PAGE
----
Six months after being spun off into a subsidiary, Siemens Home and Office Communication Devices GmbH & Co. KG is seeking to position itself in the global market for cordless phones, Internet telephone devices and home entertainment systems.
On Thursday at the Cebit show in Hanover, Germany, the company rolled out around a dozen new products, including one in collaboration with Yahoo.
The Gigaset M34 USB (Universal Service Bus) adapter allows users to make and receive VoIP (voice over Internet Protocol) calls through the Yahoo Messenger with Voice application, in addition to sending text messages. The adapter, a dongle that will be available in the third quarter, works with later model Gigaset cordless phones, Siemens said.
Last year, Siemens launched a similar dongle that uses the VoIP software from Skype Technologies SA, according to Lutz Neubauer, a senior vice president.
The Gigaset C450 IP targets home and small-business VoIP users, offering easy configuration without a computer. The device connects directly to routers and supports easy switching between VoIP and fixed-line telephony.
"VoIP technology has been around for years but even today, only a small percentage of people are really using it," said Martin Kinne, chief executive officer of Siemens Home and Office Communication Devices. "The problem is that VoIP systems have traditionally been difficult to install and use. Our focus is on simplicity."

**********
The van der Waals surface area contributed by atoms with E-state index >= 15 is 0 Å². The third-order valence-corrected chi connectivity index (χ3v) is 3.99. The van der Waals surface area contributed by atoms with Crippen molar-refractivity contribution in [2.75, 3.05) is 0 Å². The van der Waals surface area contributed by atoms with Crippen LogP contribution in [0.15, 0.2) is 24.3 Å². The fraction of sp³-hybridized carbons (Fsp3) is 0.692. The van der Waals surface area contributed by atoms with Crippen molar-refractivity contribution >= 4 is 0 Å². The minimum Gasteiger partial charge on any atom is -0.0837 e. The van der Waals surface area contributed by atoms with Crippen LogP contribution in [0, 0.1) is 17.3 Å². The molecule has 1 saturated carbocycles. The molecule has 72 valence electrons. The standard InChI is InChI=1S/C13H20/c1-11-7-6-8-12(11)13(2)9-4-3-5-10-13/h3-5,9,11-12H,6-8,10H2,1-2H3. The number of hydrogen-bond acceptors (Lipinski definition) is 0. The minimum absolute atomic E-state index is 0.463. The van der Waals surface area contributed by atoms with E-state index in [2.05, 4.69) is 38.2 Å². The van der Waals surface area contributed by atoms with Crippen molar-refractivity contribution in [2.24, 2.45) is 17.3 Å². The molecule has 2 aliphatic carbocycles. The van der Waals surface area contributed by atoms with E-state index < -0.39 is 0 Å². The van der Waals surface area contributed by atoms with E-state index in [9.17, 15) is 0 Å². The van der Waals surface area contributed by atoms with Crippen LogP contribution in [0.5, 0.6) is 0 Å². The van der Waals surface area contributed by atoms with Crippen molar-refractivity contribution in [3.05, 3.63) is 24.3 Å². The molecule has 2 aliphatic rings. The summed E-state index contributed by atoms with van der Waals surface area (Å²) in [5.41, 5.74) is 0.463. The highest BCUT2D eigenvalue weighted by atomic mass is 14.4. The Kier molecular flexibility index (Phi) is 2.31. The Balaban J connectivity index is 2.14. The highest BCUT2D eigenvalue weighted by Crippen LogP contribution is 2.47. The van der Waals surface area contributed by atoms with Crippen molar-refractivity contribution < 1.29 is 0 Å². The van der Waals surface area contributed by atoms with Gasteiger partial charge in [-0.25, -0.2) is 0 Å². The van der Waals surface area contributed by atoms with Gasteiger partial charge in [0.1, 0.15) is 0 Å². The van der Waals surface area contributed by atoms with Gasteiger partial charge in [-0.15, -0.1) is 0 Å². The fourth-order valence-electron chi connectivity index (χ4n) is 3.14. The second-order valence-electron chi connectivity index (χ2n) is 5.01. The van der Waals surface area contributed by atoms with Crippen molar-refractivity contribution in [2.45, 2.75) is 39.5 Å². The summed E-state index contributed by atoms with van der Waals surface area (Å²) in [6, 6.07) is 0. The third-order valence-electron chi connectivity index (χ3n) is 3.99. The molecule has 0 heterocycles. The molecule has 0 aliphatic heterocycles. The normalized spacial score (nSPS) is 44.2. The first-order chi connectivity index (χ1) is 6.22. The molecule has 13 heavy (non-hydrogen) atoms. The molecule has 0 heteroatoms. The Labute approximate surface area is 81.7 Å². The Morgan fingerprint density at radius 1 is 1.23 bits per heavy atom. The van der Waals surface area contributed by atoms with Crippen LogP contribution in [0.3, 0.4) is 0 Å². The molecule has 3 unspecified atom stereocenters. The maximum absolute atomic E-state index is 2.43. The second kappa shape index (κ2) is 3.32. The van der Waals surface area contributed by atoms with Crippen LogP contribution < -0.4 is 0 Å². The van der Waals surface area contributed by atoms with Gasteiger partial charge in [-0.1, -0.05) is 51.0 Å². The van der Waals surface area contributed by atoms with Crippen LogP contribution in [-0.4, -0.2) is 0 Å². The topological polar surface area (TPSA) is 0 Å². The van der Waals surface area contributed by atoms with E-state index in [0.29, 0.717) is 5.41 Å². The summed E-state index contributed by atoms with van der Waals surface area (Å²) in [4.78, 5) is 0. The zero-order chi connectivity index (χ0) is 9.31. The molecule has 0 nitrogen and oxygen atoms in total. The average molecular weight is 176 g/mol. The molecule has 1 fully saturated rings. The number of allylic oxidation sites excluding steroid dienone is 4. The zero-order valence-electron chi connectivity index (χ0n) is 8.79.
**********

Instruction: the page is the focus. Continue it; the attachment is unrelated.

As for other products, Siemens is billing its new Gigaset SL74X as the world's first cordless encryption phone. The phone uses a digital signal processor with the latest encryption standards. The combination of synchronous and asynchronous encryption and secure hash algorithms normally used only by banks and government authorities, ensures maximum security and a considerably accelerated encryption process, the company said.
For consumers or businesses seeking high-speed wireless access, Siemens offers the WiMax modem Gigaset SE461.
The Siemens subsidiary also unveiled two set-top boxes, among other home entertainment products.
Asked if the unit won't collide with Fujitsu Siemens Computer (Holding) BV, which is also moving into the home entertainment market, Neubauer said the two companies are trying to avoid any overlap and, instead, cash in on any possible synergies. "Fujitsu Siemens comes from the computer side, and we come from the access side," Neubauer said. "So don't expect us to offer a big flat screen monitor or anything like that."
Siemens, which last year sold its mobile phone manufacturing operations to Taiwan's BenQ, has no plans to put the newly created home and office communications unit on the block, according to Kinne. "There is absolutely no talk of selling this company or merging it with another," he said.
The subsidiary is the largest supplier of cordless phones, accounting for around 26 percent of the global market, and is also the world's largest supplier of DSL (Digital Subscriber Line) modems, according to Neubauer.
The company has sales of around US$1.2 billion, Kinne said.